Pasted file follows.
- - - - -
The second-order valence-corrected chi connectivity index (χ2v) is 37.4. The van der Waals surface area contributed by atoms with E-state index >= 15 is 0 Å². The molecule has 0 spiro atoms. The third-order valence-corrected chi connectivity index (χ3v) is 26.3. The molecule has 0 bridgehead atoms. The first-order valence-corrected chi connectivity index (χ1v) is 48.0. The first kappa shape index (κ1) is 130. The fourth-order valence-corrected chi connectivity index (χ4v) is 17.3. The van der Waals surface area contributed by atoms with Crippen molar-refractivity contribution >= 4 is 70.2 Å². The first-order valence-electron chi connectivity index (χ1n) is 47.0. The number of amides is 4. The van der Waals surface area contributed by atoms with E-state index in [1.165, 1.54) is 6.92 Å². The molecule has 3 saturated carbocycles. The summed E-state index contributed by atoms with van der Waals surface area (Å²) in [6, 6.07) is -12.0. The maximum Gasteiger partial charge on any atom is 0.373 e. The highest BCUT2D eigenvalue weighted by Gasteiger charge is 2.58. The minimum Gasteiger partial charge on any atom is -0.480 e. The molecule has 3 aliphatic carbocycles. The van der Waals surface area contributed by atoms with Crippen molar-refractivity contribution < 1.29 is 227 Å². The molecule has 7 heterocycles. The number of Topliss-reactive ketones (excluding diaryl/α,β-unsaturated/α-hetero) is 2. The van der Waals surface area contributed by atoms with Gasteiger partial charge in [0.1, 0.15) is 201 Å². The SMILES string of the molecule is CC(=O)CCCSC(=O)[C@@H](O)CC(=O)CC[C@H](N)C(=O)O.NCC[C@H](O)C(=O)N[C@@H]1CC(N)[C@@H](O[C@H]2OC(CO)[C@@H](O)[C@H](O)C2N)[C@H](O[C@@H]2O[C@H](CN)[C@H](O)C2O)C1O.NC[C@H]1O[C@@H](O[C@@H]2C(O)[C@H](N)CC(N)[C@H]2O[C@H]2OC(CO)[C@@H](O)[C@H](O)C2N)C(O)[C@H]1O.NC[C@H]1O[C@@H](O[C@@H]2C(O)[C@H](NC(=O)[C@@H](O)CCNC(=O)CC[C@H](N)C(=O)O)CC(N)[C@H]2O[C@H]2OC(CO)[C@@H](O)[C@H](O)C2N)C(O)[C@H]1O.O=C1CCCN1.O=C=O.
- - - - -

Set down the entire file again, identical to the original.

The second-order valence-corrected chi connectivity index (χ2v) is 37.4. The van der Waals surface area contributed by atoms with E-state index >= 15 is 0 Å². The molecule has 0 spiro atoms. The third-order valence-corrected chi connectivity index (χ3v) is 26.3. The molecule has 0 bridgehead atoms. The first-order valence-corrected chi connectivity index (χ1v) is 48.0. The first kappa shape index (κ1) is 130. The fourth-order valence-corrected chi connectivity index (χ4v) is 17.3. The van der Waals surface area contributed by atoms with Crippen molar-refractivity contribution >= 4 is 70.2 Å². The first-order valence-electron chi connectivity index (χ1n) is 47.0. The number of amides is 4. The van der Waals surface area contributed by atoms with E-state index in [1.165, 1.54) is 6.92 Å². The molecule has 3 saturated carbocycles. The summed E-state index contributed by atoms with van der Waals surface area (Å²) in [6, 6.07) is -12.0. The maximum Gasteiger partial charge on any atom is 0.373 e. The highest BCUT2D eigenvalue weighted by Gasteiger charge is 2.58. The minimum Gasteiger partial charge on any atom is -0.480 e. The molecule has 3 aliphatic carbocycles. The van der Waals surface area contributed by atoms with Crippen molar-refractivity contribution < 1.29 is 227 Å². The molecule has 7 heterocycles. The number of Topliss-reactive ketones (excluding diaryl/α,β-unsaturated/α-hetero) is 2. The van der Waals surface area contributed by atoms with Gasteiger partial charge in [0.1, 0.15) is 201 Å². The SMILES string of the molecule is CC(=O)CCCSC(=O)[C@@H](O)CC(=O)CC[C@H](N)C(=O)O.NCC[C@H](O)C(=O)N[C@@H]1CC(N)[C@@H](O[C@H]2OC(CO)[C@@H](O)[C@H](O)C2N)[C@H](O[C@@H]2O[C@H](CN)[C@H](O)C2O)C1O.NC[C@H]1O[C@@H](O[C@@H]2C(O)[C@H](N)CC(N)[C@H]2O[C@H]2OC(CO)[C@@H](O)[C@H](O)C2N)C(O)[C@H]1O.NC[C@H]1O[C@@H](O[C@@H]2C(O)[C@H](NC(=O)[C@@H](O)CCNC(=O)CC[C@H](N)C(=O)O)CC(N)[C@H]2O[C@H]2OC(CO)[C@@H](O)[C@H](O)C2N)C(O)[C@H]1O.O=C1CCCN1.O=C=O.